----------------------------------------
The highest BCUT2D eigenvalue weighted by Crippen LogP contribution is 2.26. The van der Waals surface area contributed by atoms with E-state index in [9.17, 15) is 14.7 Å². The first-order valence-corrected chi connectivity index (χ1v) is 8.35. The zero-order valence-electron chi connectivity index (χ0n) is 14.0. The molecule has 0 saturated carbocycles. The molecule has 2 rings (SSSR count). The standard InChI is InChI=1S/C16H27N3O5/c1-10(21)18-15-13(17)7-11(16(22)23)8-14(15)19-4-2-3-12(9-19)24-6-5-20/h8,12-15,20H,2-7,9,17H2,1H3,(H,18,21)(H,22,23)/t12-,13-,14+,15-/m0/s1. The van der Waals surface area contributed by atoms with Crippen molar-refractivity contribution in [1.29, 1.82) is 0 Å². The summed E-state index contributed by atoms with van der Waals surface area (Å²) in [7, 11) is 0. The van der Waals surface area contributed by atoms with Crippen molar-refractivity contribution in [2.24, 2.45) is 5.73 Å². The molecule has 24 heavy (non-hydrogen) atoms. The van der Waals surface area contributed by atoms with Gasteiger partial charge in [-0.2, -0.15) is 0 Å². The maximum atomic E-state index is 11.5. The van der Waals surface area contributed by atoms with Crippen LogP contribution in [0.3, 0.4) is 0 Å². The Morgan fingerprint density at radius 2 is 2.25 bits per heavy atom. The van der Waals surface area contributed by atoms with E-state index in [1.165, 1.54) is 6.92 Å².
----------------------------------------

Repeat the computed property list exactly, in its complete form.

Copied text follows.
The highest BCUT2D eigenvalue weighted by Crippen LogP contribution is 2.26. The van der Waals surface area contributed by atoms with E-state index in [9.17, 15) is 14.7 Å². The first-order valence-corrected chi connectivity index (χ1v) is 8.35. The zero-order valence-electron chi connectivity index (χ0n) is 14.0. The molecule has 0 saturated carbocycles. The molecule has 2 rings (SSSR count). The standard InChI is InChI=1S/C16H27N3O5/c1-10(21)18-15-13(17)7-11(16(22)23)8-14(15)19-4-2-3-12(9-19)24-6-5-20/h8,12-15,20H,2-7,9,17H2,1H3,(H,18,21)(H,22,23)/t12-,13-,14+,15-/m0/s1. The van der Waals surface area contributed by atoms with Crippen molar-refractivity contribution in [1.29, 1.82) is 0 Å². The summed E-state index contributed by atoms with van der Waals surface area (Å²) in [7, 11) is 0. The van der Waals surface area contributed by atoms with Crippen molar-refractivity contribution in [2.24, 2.45) is 5.73 Å². The molecule has 24 heavy (non-hydrogen) atoms. The van der Waals surface area contributed by atoms with Gasteiger partial charge in [-0.2, -0.15) is 0 Å². The maximum atomic E-state index is 11.5. The van der Waals surface area contributed by atoms with Crippen LogP contribution in [0.3, 0.4) is 0 Å². The Morgan fingerprint density at radius 2 is 2.25 bits per heavy atom. The van der Waals surface area contributed by atoms with E-state index in [1.165, 1.54) is 6.92 Å².